As the gives away the entire purpose of the indicator, the Price Rate of Change (PROC) measures the percentage change in price between the current price and the price a certain number of periods ago. It is an unbounded momentum indicator and is plotted against a zero-level midpoint.

**For the Math Geeks**

The main step to calculate the ROC is picking the “n” value. This indicates how many periods ago the current price is being compared to. For short-term analysis, you can choose n to be 9 and for long-term analysis, many traders also chose n to be 200.

Now follow the steps below:

Step 1: Note the most recent period’s closing price.

Step 2: Note the period’s close price from ‘n’ periods ago.

Step 3: Plug the prices from steps two and three into the ROC formula

The formula: [(Current Price / Price ‘n’ periods ago) – 1] x 100

Step 4: As each period ends, calculate the new ROC value.

Example: For example, if a stock’s price at the close of trading today is INR 10, and the closing price 5 trading days prior was INR 7, then the 5-day PROC is 42.85

Smaller ‘n’ values react quickly to price changes and lead to a lot of false signals. But this doesn’t mean that you shouldn’t use them. Even if you use larger values, you can ‘miss’ a lot of signals because they react slowly to price movements. Therefore you should test it out yourself and use the values you are most comfortable with.

**Interpreting the PROC Oscillator**

If the price changes are to the upside, the indicator moves above the zero line into positive territory indicating an uptrend. And if the change is to the downside, the indicator moves into negative territory or below the zero line indicating a downtrend. Finally, when the price is consolidating, the PROC indicator will tend to move towards zero. These centreline crossovers are one of the major use cases of PROC.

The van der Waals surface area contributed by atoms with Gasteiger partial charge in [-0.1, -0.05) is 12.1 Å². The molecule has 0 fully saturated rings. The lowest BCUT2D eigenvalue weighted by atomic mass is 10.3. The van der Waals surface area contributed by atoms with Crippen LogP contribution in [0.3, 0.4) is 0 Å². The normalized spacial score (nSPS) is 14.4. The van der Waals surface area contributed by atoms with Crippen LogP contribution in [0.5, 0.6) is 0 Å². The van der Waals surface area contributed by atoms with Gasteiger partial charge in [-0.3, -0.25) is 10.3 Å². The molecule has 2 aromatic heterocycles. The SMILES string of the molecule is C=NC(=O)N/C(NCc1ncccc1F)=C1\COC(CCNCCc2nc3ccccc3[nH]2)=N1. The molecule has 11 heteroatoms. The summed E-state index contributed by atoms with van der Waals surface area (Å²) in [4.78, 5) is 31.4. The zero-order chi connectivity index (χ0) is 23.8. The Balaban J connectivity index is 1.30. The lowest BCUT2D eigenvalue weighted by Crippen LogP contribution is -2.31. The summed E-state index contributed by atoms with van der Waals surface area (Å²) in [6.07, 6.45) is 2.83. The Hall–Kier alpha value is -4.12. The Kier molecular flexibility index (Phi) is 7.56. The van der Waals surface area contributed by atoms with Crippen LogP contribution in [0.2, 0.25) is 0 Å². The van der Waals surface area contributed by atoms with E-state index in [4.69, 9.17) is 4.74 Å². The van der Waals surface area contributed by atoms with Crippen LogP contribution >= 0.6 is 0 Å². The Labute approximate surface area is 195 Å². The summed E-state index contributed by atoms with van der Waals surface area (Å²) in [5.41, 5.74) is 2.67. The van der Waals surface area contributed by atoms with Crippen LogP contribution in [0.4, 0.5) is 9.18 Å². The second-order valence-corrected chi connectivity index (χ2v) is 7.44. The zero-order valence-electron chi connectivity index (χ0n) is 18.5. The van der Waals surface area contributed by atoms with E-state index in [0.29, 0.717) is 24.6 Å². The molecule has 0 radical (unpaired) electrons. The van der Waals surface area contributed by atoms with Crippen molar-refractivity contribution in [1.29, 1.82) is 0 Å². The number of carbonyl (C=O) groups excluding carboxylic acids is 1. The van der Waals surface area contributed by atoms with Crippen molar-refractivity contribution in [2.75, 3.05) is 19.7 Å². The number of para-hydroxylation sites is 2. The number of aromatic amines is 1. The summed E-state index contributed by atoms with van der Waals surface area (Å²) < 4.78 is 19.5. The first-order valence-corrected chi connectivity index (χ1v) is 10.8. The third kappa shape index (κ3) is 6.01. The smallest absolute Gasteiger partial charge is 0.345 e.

The PROC is also prone to whipsaws, especially around the zero line. Therefore, yous should use this signal simply for alerts that a trend change may be underway.

We can also determine overbought and oversold levels using PROC. You can refer to the past data and check what PROC values resulted in price reversals. You might end up finding quite a few points. When the PROC reaches these extreme readings again, you can use it as a possible signal of reversal

ROC is also commonly used as a divergence indicator that signals a possible upcoming trend change. Divergence occurs when the price of a stock or another asset moves in one direction while its ROC moves in the opposite direction. For example, if a stock’s price is rising over a period of time while the ROC is progressively moving lower, then the ROC is indicating bearish divergence from price, which signals a possible trend change to the downside. The same concept applies if the price is moving down and ROC is moving higher. This could signal a price move to the upside. Divergence is a notoriously poor timing signal since a divergence can last a long time and won’t always result in a price reversal.

**The Difference Between the PROC Oscillator and the Momentum Indicator**

The two indicators are very similar to each other except for the basic calculations. The PROC ‘divides the difference between the current price and the price n periods ago.’ This makes it a percentage.

The MOM indicator simply ‘multiplies the difference in price by 100, or the current price is divided by the price n periods ago and then multiplied by 100.’

In the end, they both tell us the same story and in a very similar fashion, too. It depends on you if you slightly prefer one over the other.

**Limitations of PROC**

We all know that the most recent price movement is always more important than the historical movements and data. The problem with PROC is its formula where it gives equal weight to the most recent price as well as the price from ‘n’ periods ago.

The indicator can be used for divergences but sometimes these signals occur far too early. When the PROC starts to diverge, the price can still run in the trending direction for some time. Therefore, divergence should not be acted on as a trade signal but could be used to help confirm a trade if other reversal signals are present from other indicators and analysis methods.